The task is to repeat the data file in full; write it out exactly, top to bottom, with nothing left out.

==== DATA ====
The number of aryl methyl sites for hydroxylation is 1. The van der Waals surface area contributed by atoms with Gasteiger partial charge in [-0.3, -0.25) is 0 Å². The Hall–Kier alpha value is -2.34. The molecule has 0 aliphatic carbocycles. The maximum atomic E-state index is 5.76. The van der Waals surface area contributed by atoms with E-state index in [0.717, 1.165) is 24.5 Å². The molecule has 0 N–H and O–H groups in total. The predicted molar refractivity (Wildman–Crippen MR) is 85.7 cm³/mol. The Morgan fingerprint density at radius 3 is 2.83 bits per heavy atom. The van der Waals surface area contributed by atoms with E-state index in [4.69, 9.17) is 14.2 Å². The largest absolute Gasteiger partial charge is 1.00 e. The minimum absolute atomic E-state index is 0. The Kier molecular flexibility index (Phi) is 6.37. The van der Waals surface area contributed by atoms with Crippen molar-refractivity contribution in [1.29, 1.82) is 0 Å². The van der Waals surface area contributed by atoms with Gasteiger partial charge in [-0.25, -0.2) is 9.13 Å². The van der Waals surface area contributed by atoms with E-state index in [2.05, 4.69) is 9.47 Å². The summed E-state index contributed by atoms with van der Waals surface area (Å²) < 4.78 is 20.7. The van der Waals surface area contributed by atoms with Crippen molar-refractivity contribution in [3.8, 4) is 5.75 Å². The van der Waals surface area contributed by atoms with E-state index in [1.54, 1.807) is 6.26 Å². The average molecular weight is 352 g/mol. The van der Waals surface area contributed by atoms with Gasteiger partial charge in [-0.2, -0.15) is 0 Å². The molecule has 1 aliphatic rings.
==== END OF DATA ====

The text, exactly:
The number of aryl methyl sites for hydroxylation is 1. The van der Waals surface area contributed by atoms with Gasteiger partial charge in [-0.3, -0.25) is 0 Å². The Hall–Kier alpha value is -2.34. The molecule has 0 aliphatic carbocycles. The maximum atomic E-state index is 5.76. The van der Waals surface area contributed by atoms with E-state index in [0.717, 1.165) is 24.5 Å². The molecule has 0 N–H and O–H groups in total. The predicted molar refractivity (Wildman–Crippen MR) is 85.7 cm³/mol. The Morgan fingerprint density at radius 3 is 2.83 bits per heavy atom. The van der Waals surface area contributed by atoms with E-state index in [4.69, 9.17) is 14.2 Å². The largest absolute Gasteiger partial charge is 1.00 e. The minimum absolute atomic E-state index is 0. The Kier molecular flexibility index (Phi) is 6.37. The van der Waals surface area contributed by atoms with Crippen molar-refractivity contribution in [1.29, 1.82) is 0 Å². The van der Waals surface area contributed by atoms with Gasteiger partial charge in [-0.25, -0.2) is 9.13 Å². The van der Waals surface area contributed by atoms with E-state index in [2.05, 4.69) is 9.47 Å². The summed E-state index contributed by atoms with van der Waals surface area (Å²) < 4.78 is 20.7. The van der Waals surface area contributed by atoms with Crippen molar-refractivity contribution in [3.8, 4) is 5.75 Å². The van der Waals surface area contributed by atoms with E-state index in [1.54, 1.807) is 6.26 Å². The average molecular weight is 352 g/mol. The van der Waals surface area contributed by atoms with Gasteiger partial charge in [-0.2, -0.15) is 0 Å². The molecule has 1 aliphatic rings.